A new program at the Rochester Community and Technical College (RCTC) in Minnesota provides an opportunity for people to become a cancer registrar. The job allows registrars to have an influence on the medical field, without working directly with patients.
As reported by the Post Bulletin, registrars record a wide range of demographic information, as well as an individual's medical history, diagnosis, and treatment. This data informs treatment and efficacy, survival rates and broader public health trends and epidemiological research.
"It basically tells a story about how a patient was diagnosed," said Sara Holton, one of the program's instructors, and an Operations Manager at Mayo Clinic's Cancer Quality Program, of the data they input into the registry.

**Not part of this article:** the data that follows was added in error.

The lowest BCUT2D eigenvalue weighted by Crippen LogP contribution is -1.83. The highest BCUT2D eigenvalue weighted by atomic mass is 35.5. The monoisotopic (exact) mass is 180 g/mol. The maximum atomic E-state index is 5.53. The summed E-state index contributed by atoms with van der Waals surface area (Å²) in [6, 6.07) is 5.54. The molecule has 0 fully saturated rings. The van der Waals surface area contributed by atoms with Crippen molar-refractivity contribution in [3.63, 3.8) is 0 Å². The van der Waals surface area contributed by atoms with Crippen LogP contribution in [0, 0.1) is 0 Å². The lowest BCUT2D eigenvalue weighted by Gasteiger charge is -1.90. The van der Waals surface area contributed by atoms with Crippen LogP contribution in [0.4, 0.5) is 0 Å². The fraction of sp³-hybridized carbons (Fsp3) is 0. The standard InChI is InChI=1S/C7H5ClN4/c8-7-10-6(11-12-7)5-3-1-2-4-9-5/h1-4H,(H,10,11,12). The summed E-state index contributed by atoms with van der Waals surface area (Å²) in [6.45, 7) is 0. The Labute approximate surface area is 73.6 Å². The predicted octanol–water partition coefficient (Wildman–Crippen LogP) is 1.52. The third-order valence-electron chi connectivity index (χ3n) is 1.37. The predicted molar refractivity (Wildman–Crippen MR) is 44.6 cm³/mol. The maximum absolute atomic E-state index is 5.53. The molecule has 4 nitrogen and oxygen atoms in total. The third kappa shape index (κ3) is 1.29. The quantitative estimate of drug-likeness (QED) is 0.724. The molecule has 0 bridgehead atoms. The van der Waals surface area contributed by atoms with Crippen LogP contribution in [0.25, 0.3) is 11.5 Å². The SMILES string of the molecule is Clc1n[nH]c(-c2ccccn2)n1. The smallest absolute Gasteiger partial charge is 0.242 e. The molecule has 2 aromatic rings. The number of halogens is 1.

RCTC added the program in the fall of 2016, becoming one of 10 colleges to offer a certificate or degree option throughout the country. There are about 7,200 registrars in the field currently, with about 800 new openings expected in the next 15 years to meet the needs of a larger and older population with the expected increased incidence of cancer. Today, about 75 students in southeast Minnesota, and throughout the country, are currently enrolled in the RCTC program.
According to Anna Sanh, an RCTC student and a Histology Technician in the Mayo Clinic Renal Biopsy Laboratory in the Department of Laboratory Medicine and Pathology, "It impacts everybody directly or indirectly. Everybody knows somebody that has or has had it. Bringing all the information together for doctors to look at and improve patient care; you're not working with patients directly, but it's rewarding."